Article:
(2) Other top posts by engagement include headlines from Breitbart and The Daily Wire about voting irregularities. A Breitbart piece with the headline “Investigators Dispatched After Fulton County Discovers ‘Issue’ with Ballot Reporting” had the second most social media engagement for Nov. 9 among political stories, according to NewsWhip. That article claimed the “issue,” which turned out to be 342 ballots that needed to be rescanned, might “significantly affect the current Biden lead in Georgia.”

Another top story from Nov. 9, by social media engagements, was from The Daily Wire: “Wisconsin Election Commission Might Have Violated State Law By Allowing Clerks To ‘Fix’ Ballots, Report Says.” Wisconsin’s rules on absentee ballots are stricter than in other states. It requires a witness signature on absentee ballots, for example. The report cited in the Daily Wire story consisted of a quote from retired Wisconsin Supreme Court Justice Michael Gableman, saying that the Wisconsin Election Commission had violated state law with its guidance for clerks handling ballots missing witness addresses.

But the state election commission, consisting of Republicans and Democrats, had unanimously decided on guidance before the 2016 election: Clerks could fill in witness address information from a voter database if necessary. The clerks must fill in the address in red ink in case there are any questions about particular votes. Biden currently leads Wisconsin by about 21,000 votes.

(3) Most Facebook activity happens in private groups, which often link to YouTube videos which can spread misinformation more easily without being flagged by social media platforms. One of the top YouTube political videos by engagement recently claimed RealClearPolitics had rescinded its prediction of a Biden win of Pennsylvania. This is false, as RealClearPolitics had never called Pennsylvania. Biden currently leads the vote in that state by about 47,000 votes.

(4) On Nov. 10, three of the Top 10 stories by engagement on social media were Barr’s authorization of immediate federal probes into voting irregularities. In previous elections, the Department of Justice has waited to begin such investigations until after states certify their election results. After Barr announced the new policy, the head of the DOJ division that prosecutes election crimes resigned.

(5) Top QAnon social media influencers, as well as outlets like the One America News Network, focused on Dominion Voting Systems, which provides election equipment to many states. The social media influencers say Dominion’s systems were “glitching” in favor of Biden. RoseUncharted and Praying Medic, two top QAnon influencers on social media, both have posted repeatedly about Dominion. They claim that Dominion is partnered with the Clinton Global Initiative. Dominion did commit in 2014 to donating voting machines for overseas election efforts through the Delian Project, a Canadian group. The Clinton Global Initiative announced that project on its website, but Delian shows no ongoing partnership with the Clinton Global Initiative.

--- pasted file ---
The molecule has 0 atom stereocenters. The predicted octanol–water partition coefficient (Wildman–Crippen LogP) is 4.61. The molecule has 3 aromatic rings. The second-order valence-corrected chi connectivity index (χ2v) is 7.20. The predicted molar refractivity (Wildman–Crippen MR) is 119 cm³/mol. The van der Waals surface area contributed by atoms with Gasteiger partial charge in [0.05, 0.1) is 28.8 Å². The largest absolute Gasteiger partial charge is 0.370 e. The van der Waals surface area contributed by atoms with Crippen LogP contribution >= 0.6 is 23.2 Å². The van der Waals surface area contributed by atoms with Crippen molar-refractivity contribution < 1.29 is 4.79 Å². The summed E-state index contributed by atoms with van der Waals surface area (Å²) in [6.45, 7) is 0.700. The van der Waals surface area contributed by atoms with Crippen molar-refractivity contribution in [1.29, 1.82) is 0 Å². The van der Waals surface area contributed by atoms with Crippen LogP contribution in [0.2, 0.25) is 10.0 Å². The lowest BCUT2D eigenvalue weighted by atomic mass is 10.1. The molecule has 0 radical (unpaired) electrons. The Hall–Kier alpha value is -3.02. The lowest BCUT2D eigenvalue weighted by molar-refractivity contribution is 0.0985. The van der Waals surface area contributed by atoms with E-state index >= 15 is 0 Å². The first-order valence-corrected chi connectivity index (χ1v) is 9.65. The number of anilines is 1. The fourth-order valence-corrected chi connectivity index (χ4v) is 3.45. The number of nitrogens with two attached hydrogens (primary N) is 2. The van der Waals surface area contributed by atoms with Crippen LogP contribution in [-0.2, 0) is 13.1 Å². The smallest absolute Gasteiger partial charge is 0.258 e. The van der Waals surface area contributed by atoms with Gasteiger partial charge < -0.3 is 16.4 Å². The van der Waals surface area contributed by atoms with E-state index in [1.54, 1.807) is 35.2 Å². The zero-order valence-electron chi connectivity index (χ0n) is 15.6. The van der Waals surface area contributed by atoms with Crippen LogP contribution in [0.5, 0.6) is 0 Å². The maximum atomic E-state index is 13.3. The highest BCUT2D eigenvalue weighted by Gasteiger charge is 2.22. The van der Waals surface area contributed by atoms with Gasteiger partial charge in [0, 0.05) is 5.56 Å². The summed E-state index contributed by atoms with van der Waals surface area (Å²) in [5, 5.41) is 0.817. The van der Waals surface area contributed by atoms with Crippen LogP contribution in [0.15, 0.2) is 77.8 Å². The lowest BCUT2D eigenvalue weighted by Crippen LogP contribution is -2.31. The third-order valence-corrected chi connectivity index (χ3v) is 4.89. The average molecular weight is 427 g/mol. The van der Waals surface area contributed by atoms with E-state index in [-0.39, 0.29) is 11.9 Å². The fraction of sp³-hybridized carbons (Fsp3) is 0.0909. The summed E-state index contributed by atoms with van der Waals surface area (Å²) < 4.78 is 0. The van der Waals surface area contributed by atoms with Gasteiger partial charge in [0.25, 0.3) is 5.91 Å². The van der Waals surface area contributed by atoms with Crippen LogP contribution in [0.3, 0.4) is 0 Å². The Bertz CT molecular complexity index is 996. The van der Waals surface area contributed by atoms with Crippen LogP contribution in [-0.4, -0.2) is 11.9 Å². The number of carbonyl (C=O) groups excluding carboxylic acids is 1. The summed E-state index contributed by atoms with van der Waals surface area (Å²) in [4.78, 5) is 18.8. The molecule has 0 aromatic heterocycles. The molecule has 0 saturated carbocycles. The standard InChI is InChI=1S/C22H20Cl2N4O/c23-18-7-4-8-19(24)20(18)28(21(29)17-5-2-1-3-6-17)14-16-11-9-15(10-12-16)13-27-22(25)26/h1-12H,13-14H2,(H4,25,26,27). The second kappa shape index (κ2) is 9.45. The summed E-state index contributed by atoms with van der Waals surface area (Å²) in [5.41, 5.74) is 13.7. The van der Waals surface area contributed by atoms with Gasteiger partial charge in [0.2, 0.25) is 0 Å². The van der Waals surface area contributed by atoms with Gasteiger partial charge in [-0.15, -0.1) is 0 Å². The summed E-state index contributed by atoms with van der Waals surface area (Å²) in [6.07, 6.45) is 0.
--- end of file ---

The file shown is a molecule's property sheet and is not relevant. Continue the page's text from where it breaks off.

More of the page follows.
Dominion provided the voting equipment in Antrim County, Mich., which initially showed Biden as winning, then flipped to Trump after canvassers reviewed the numbers. Michigan officials said that was human error from the county clerk uploading Antrim’s results. The Dominion machines correctly tabulated the votes, but a Michigan company called ElectionSource provided the election software, which the secretary of state said the clerk should have updated before uploading results.

“Election clerks work extremely hard and do their work with integrity,” wrote Michigan Secretary of State Jocelyn Benson in a statement about the voting errors. “They are human beings, and sometimes make mistakes. However, there are many checks and balances that ensure mistakes can be caught and corrected.”

(6) A Nov. 7 Newsmax video was one of the top posts on Facebook (with 15 million views) and included claims about dead people voting, another theme among popular posts. A Twitter user, @Fleccas, also spread many of these claims in viral tweets. He highlighted a William Bradley, born in 1902 and died in 1984, who voted by absentee ballot in Michigan. That turned out to be Bradley’s son, also named William Bradley, who lives at the same address as his deceased father.

Dead people did vote in the election, legitimately and illegitimately. Some states allow votes from people who died before Election Day but were alive when they submitted mail-in ballots or early votes in person. Some states also put the year 1900 or the date 01/01/01 as a placeholder for registered voters whose age is unknown, which has raised suspicions in certain cases.

Fraudulent votes from dead people were cast, for both Trump and Biden voters, but so far there is no evidence of it in large numbers. Pennsylvania authorities charged one man, a registered Republican, with attempting to vote via mail-in ballot for his deceased mother. The county said it was the first voter fraud arrest in 30 years. New York authorities charged a registered Democrat for doing the same. Nevada officials discovered at least two ballots in Clark County that came from deceased voters.

The Department of Homeland Security has a long explanation of how local election officials regularly purge voter rolls based on death records.

“While there can be some lag time between a person’s death and their removal from the voter registration list, which can lead to some mail-in ballots being delivered to addresses of deceased individuals, death records provide a strong audit trail to identify any illegal attempts to cast ballots on behalf of deceased individuals,” DHS wrote.


Emily Belz

Emily is a former senior reporter for WORLD Magazine. She is a World Journalism Institute graduate and previously reported for the New York Daily News, The Indianapolis Star, and Philanthropy magazine. Emily resides in New York City.

@emlybelz

COMMENT BELOW

Please wait while we load the latest comments...

Comments

Please register, subscribe, or login to comment on this article.